Major Works

Umbrellas

The “umbrella” was Cubiertas Ala’s standard structure, their “bread and butter” that kept the company in business and allowed Candela the time and resources to design custom-made shells. Candela created umbrellas by joining four straight-edged hypar surfaces. Candela formed a large roof covering by placing several umbrellas side by side. This type of roofing not only offered the advantage of using straight boards for forming, but also was cheaper than all others.

Light enters the space when the umbrellas are tilted to create a sawtooth profile (Rio’s Warehouse) or when the height of the umbrellas in each row is varied (Mercado de Chiclayo), or when the shell is pierced with glass bricks (High Life Textile Factory). With the post Mexican Revolution industrial boom requiring the construction of new market spaces and warehouses, structures of this type provided an opportunity for Candela to build large covered spaces. Within just a few years, he had filled the new industrial zones of Mexico with concrete umbrellas.

In 1952, Candela built his first experimental umbrella. The form had not been constructed previously, although Candela derived the idea from a sketch in an article by a Frenchman named F. Aimond. On the site of another project, Candela constructed a second experimental umbrella in 1953. Candela referred to this experiment “as a lesson to find the optimum rise, which depends on the area covered by the umbrellas. On this simple proportion depends the success in the design of these structures, since the necessary calculations are elementary.” Although Aimond’s sketch stimulated Candela, he realized that more elegant solutions are possible. In Aimond’s sketch, the edge beams are large with a varying height and the column is short and stubby–rational assumptions. Candela’s umbrellas, however, which are also rational, bear a more graceful form, one that was proportioned not only by a builder and engineer but also by an artist.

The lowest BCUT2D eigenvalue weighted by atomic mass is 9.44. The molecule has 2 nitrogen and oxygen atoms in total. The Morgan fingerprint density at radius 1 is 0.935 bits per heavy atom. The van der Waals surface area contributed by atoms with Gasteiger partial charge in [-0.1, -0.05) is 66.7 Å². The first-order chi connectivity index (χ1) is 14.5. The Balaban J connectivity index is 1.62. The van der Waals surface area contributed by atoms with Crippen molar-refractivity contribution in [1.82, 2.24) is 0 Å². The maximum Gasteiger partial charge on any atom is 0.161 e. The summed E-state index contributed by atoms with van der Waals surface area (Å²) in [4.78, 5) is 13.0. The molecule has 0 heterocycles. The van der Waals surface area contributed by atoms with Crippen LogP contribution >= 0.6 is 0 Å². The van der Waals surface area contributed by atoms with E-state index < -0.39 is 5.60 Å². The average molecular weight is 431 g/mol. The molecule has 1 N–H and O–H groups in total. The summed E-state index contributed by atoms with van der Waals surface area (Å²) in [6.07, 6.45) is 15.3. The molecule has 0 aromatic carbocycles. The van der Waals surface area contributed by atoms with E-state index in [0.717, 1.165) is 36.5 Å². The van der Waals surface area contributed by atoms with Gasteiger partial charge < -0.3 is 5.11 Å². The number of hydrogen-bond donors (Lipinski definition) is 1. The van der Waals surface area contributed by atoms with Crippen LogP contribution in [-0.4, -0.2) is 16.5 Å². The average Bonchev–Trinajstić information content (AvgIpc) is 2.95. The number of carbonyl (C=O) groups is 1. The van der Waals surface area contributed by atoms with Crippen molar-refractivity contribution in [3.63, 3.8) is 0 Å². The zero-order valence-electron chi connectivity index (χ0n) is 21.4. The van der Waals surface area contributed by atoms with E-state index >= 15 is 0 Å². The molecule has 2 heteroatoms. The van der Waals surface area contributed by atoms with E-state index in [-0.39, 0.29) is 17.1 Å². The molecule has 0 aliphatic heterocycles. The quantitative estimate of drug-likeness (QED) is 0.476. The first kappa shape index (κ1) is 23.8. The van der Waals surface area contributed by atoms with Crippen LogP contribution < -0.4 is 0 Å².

Candela used folded hypars as an efficient alternative to the common umbrella because they can also cover large areas and the folds break up the expanse of the roof in visually surprising ways. Candela’s first such cantilever was for the entrance to the Lederle Laboratories in Mexico City. Placing together three of these folded hypars he created a fan shape which seemed to him to be “more or less obvious”. As a next step, he undertook in 1956 the band shell at Social Security’s new housing project in Santa Fe, Mexico City. Finally in 1968 he built the subway station roof of La Candelaria in Mexico City, comprised of rectangular umbrellas, formed by folded hypars.

This evolution of umbrellas shows that Candela began with the common form used to design markets and warehouses, progressed to the folded hypar for large cantilevers, and eventually used these folded hypars to create dynamic new forms for umbrella roofs of large spaces such as the Subway Station. Perhaps the most dramatic play of the umbrella was for Church of Our Lady of the Miraculous Medal Church (Iglesia de la Medalla Milagrosa) where the transformation is so dramatic that without careful study one may not notice that the form is derived from the common umbrella.